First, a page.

principal confidence in, and it is that which they judge they may
lawfully make use of, whenever they are able so to do. Be the force
esteemed necessary unto this end of what sort it will, — ^be it by private
assassinations, le^ persecutions, national oppressions, foreign inva-
sions,— -all is alike unto them; they are all of them to be made use of
as their sui^>06ed (^portunities do require. That whidi at present



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THE FB0TESTANT KELIGIOK. {4S

dotli most encourage their hopes and ezpeGtationSy 6u tiiiB gnmnd of
them, is the power and inchnations of the Freiidi monarch, and the
influence they have on the counsels and actings of other nations
But that wh<de business seems to me, oq muaj aceounts, to be but
''res imius satatis'' at most; many countries may be ravaged and
spoiled, and new woik cut out for another age, but a stated interest
for the papal advantage will scarcely be fixed thereby. They must be
a people of another temper and complexion of mind than our neighr
bouTB are, of a more pofound melancholy and superstition than they
are subject unto, of less vehonent desires of their own, and less sob*-
ject to alter in their designs on provocations and disaj^intments^
who are fit pertinaciously to pursue the advanoement <^ the papal
power and dominion, wherein themselves at length shall be no
sharers. But where there is a concurrence of all these things,**^
namely, an inclination in many of all sorts unto a de&ction, prq>aia«
tions in the minds of more thereunto, the persecution of aooie so
far as the laws will permit^ and just fears of a greater outward forces
— ^relief and safety is to be expected only &om divine power and
goodness.

8. The third way whereby the public professicMi of die protestaat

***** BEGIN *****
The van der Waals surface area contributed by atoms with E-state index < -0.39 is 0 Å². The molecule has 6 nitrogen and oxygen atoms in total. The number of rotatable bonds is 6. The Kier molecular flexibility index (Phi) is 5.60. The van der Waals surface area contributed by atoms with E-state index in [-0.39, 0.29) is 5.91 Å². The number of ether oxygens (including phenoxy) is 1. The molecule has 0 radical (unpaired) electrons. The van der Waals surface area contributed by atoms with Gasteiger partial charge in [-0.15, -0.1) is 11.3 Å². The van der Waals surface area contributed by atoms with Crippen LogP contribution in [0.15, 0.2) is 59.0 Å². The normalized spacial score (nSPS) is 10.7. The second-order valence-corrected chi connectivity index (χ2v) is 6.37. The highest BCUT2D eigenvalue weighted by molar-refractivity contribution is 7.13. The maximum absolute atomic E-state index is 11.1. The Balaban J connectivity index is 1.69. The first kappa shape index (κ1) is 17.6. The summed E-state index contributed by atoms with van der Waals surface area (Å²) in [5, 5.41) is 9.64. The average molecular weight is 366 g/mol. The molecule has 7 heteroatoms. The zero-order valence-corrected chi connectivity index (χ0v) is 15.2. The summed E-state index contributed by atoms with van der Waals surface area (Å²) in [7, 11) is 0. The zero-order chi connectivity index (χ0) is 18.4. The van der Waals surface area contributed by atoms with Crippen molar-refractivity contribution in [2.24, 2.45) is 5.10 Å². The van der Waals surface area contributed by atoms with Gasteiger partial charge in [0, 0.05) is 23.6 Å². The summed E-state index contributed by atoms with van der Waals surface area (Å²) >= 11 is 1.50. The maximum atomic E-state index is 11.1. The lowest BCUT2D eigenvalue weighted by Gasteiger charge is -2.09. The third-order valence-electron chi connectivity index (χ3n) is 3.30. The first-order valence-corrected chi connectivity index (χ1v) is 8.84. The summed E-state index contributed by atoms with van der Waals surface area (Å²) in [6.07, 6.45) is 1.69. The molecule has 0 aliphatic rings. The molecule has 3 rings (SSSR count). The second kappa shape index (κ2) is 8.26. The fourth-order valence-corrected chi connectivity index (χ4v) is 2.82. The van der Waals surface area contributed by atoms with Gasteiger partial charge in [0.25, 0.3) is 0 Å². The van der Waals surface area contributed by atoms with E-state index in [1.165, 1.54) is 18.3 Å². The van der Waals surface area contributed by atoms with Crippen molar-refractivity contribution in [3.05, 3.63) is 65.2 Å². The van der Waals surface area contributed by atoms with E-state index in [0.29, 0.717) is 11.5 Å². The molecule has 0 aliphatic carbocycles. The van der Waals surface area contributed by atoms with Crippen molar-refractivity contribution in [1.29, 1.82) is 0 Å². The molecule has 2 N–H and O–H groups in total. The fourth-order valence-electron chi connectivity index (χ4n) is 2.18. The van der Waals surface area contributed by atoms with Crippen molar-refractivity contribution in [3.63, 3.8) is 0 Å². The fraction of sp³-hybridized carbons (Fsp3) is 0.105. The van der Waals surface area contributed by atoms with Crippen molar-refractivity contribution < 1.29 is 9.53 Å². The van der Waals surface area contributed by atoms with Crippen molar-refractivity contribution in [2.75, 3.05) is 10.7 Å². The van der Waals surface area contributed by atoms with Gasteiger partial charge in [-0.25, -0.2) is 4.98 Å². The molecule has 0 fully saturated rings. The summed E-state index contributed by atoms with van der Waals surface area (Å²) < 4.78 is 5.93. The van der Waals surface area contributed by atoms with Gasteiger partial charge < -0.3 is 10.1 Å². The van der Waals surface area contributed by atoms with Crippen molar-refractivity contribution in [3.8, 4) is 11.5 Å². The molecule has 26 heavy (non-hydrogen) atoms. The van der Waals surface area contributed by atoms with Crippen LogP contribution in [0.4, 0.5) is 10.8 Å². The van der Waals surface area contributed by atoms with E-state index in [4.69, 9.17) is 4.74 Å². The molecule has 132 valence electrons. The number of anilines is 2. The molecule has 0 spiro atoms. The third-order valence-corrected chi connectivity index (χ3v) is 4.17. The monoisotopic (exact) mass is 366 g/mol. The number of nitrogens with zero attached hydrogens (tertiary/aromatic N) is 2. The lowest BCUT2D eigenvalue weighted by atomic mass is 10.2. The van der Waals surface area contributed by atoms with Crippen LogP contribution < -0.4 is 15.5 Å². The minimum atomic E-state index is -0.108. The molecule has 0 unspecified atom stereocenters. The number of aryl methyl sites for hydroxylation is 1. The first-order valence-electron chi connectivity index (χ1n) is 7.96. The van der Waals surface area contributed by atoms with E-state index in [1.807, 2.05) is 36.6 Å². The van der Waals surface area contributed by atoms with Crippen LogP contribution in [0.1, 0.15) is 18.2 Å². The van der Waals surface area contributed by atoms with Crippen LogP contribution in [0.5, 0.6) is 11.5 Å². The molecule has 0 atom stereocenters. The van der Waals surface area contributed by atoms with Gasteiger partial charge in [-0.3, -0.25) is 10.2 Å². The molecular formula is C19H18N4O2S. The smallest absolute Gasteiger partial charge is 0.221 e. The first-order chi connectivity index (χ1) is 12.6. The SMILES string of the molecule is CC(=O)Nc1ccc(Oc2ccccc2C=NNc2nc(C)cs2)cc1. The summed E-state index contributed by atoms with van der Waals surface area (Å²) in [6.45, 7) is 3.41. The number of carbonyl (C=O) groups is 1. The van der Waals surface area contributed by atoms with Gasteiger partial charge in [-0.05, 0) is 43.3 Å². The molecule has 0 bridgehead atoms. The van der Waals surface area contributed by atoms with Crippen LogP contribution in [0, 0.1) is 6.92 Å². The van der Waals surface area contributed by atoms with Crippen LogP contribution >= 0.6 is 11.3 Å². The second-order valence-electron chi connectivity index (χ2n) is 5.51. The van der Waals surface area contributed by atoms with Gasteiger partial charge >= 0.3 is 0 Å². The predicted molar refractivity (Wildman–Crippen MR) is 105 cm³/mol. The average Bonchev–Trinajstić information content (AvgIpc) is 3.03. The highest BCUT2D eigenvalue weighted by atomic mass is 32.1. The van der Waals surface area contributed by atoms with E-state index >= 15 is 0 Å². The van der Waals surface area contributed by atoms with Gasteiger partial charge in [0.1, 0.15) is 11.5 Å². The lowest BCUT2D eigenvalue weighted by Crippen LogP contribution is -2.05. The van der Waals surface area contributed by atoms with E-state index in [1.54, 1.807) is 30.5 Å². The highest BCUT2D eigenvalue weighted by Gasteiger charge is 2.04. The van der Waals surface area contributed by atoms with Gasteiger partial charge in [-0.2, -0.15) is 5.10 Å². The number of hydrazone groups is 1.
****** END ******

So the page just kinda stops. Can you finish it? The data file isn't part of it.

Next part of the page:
religion may be ruined in any nation, or universally, is by a BEOON-*
CUIATION unto the church of Rome. For although this be really of
the same nature and kind with that of the defection before spokes
of, yet seeing it is to be effected by a pretended mutual condesceiH
sbn, it will be averred to be different from a total defection* That
which I intend is a coalescency in the same chuiidi*state, faith, war-;
ship, and rule with the church of Rome, on audi concessions and
reliefs from some present impositions as shall on both sides be agreed
on. And this is the most plausible engine fw attaining the £atal end
designed that can be made use of, and possibly the mort likely to
take effect The pretences of the peace of Christendom, and the
union of Christians (though nothing less be intended than that peace
and union which Christ hath appointed, nor will the peace jHretended
he ever attained by it), are suited to cover and overwhelm men with
reproaches who shall Imt endeavour to discover their falsity and folly*
But the present posture of counsels and affsurs in the wc^ld calls for
somewhat a more distinct consideration of these things^ whidi yet
shall be but preparatory unto what shall be farther discoursed untoe
the same purpose, if the jHrocess in the design do fiurtber manifiBtt
itself

From the very beginning of the Reformation there have beeoa
various attempts for a composition of the diffeiences between the
church of Rome and those who were departed from it Councils of
princes, conventions of divines, imperial edicts, sedate coosultatioiMl

VOL. xrv. 86



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£46 THE STATE AND FATE OF

of learned men, have all been made use of mito this end; and all in
vain. And it was for a while the judgment of most wise men, that